Poet, author, & disability rights activist
“Growing up disabled, I remember feeling very alone among my nondisabled peers, and although I did have friends, none of them looked like me. None of them could relate to my body or my truths as a disabled girl. It wasn’t until my early twenties when I discovered a whole world of disabled people outside the hospital and rehab experience. I discovered a world of disabled people who, for the first time in my life, represented people I could see myself in –bodies that looked like mine and moved like mine. Bodies that did not hate being disabled. Some of these people became my mentors and friends, and people who changed my life by leading me down the path they had already traveled.
To me, mentorship is about that. It is about sharing what we know and making sure we pass on the strength and the power of our life experience other disabled people. It means making sure the younger generation understands there is a history of passionate advocacy behind everything they now have as members of our community. Mentoring means I am generous and loving with my time while recognizing that the time invested in disabled people is time that will shape the future of other disabled people even after I’m gone. Mentoring means to me, the opportunity to make sure disabled girls know they already have everything they will ever need to give and receive love. Mentoring means loving myself through every phase, so other disabled women can see themselves in me through self-love.”
We are proud to induct Maria Palacios into the Susan Daniels Disability Mentoring Hall of Fame.
Maria R. Palacios is a poet, author, spoken word performer, motivational speaker, social change advocate, disability rights activist, mentor, and workshop facilitator whose work has appeared on numerous multi-media publications, conferences, and live events over the last three decades.
Maria’s work centers around illustrating the power and beauty of disabled people without negating the truths surrounding the ableism and oppression faced by the disabled community.
Maria served as Hotline Case Manager for the Houston Area Women’s Center (HAWC) from 1993 to 1997. During her time with HAWC, Maria not only trained and supervised hotline volunteers, but also implemented disability awareness trainings for staff and volunteers, enforcing the ADA during its early years as a law, and educating the Center about the need for a TTY line and ASL interpreters to serve the domestic violence needs of the deaf community. Maria also created the Power and Control Wheel for people with disabilities and has facilitated trainings and educational opportunities about the unique issues faced by women with disabilities in domestic violence and sexual assault situations. In addition, Maria was also responsible for overseeing the Safe Harbor Project which offered services to male survivors of sexual assault and domestic violence.
From 1998 to 2000, Maria served as Family Reading Coordinator for The Literacy Advance of Houston, coordinating ESL (English as a Second Language) classes, overseeing reading programs at Boys and Girls Clubs, schools, and public events. She also worked closely with schools in the implementation of the Focus Program which trained teachers and educators to enhance reading ability in children with learning disabilities.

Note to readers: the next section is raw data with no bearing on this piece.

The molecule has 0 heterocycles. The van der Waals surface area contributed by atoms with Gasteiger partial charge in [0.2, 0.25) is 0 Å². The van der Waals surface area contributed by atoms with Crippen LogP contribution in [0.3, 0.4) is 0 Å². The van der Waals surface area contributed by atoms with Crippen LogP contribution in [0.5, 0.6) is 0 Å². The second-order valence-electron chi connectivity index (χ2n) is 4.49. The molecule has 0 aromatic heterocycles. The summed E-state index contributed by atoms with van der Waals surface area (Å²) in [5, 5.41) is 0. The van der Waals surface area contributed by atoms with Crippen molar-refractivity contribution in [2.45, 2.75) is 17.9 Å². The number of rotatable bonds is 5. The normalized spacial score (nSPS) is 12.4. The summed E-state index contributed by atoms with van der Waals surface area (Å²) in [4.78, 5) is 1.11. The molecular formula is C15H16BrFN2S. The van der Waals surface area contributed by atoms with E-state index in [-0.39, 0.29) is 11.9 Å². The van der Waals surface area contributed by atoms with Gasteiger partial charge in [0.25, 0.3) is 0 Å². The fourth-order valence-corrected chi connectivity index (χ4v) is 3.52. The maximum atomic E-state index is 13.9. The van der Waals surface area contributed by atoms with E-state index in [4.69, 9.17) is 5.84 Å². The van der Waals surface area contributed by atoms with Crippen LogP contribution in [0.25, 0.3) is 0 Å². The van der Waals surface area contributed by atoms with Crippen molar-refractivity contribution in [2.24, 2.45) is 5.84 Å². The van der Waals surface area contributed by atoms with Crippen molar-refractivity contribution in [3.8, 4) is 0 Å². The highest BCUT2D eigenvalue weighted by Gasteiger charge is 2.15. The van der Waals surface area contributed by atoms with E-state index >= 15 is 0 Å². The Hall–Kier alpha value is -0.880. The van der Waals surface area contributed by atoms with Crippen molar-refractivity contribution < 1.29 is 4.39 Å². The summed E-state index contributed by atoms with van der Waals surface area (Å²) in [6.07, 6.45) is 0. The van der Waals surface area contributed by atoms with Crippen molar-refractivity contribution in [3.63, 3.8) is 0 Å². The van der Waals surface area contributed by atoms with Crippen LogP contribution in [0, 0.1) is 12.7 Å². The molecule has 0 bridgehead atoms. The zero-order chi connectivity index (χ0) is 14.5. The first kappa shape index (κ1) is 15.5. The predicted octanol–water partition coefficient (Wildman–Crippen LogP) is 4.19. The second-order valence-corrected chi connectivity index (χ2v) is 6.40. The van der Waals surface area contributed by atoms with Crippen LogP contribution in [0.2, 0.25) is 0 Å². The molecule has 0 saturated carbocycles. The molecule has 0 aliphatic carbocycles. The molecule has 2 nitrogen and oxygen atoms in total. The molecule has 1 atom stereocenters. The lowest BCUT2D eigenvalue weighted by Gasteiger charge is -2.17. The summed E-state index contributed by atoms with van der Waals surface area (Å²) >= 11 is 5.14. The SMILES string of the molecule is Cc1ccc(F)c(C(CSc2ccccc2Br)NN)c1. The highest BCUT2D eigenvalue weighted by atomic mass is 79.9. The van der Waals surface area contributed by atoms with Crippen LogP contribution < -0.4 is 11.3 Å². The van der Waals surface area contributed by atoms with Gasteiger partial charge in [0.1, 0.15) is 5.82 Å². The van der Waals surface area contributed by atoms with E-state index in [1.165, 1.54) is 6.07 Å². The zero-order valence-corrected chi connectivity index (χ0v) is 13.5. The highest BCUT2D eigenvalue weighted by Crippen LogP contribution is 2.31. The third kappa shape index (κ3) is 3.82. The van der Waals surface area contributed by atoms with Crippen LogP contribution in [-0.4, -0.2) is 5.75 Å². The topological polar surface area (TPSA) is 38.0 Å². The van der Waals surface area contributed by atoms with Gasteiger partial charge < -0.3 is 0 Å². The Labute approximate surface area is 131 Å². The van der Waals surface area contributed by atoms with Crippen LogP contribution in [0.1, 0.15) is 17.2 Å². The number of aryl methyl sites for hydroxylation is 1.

Maria also served as Community Outreach/Information Coordinator for the Houston Center for Independent Living (HCIL) from December, 2011 to January 2016, Representing HCIL, Maria has served on the Houston-Galveston Area Council’s Transportation Committee; served as panelist/presenter for the ADRC conference, during which she presented on the importance of community based living and the Supreme Court ruling commonly referred to as the “Olmstead Decision;” advocated for street accessibility; and implemented a consumer based Advocacy Taskforce, numerous empowerment workshops, creative writing classes, and more.
Some of Maria’s most cherished accomplishments and positions include her participation in efforts that led to the passage of the Americans with Disabilities Act of 1990 as she was one of the Capitol Crawlers from the now iconic ADA march, as well as being inducted into the Hispanic Women in Leadership Hall of Fame in 1996 and receiving the Hispanic Excellence Award in 1997, exploring her personal connection to Frida Kahlo through live performances of her poetry at Houston’s annual Frida Fest celebration for seven straight years, participating in the Gulf Coast Poetry Tour (2009), founding Houston’s Annual Women with Disabilities Empowerment Forum.
Of particular passion to Maria is Sins Invalid, a performance project of artists with disabilities. With this group she has performed since 2007, co-facilitated their Tongue Rhythm Multi-Disciplinary Poetry Workshop in 2008, and is featured in the 2013 documentary, “Sins Invalid: An Unashamed Claim to Beauty in the Face of Invisibility.”
In the artistic world, Maria is known as “The Goddess on Wheels.”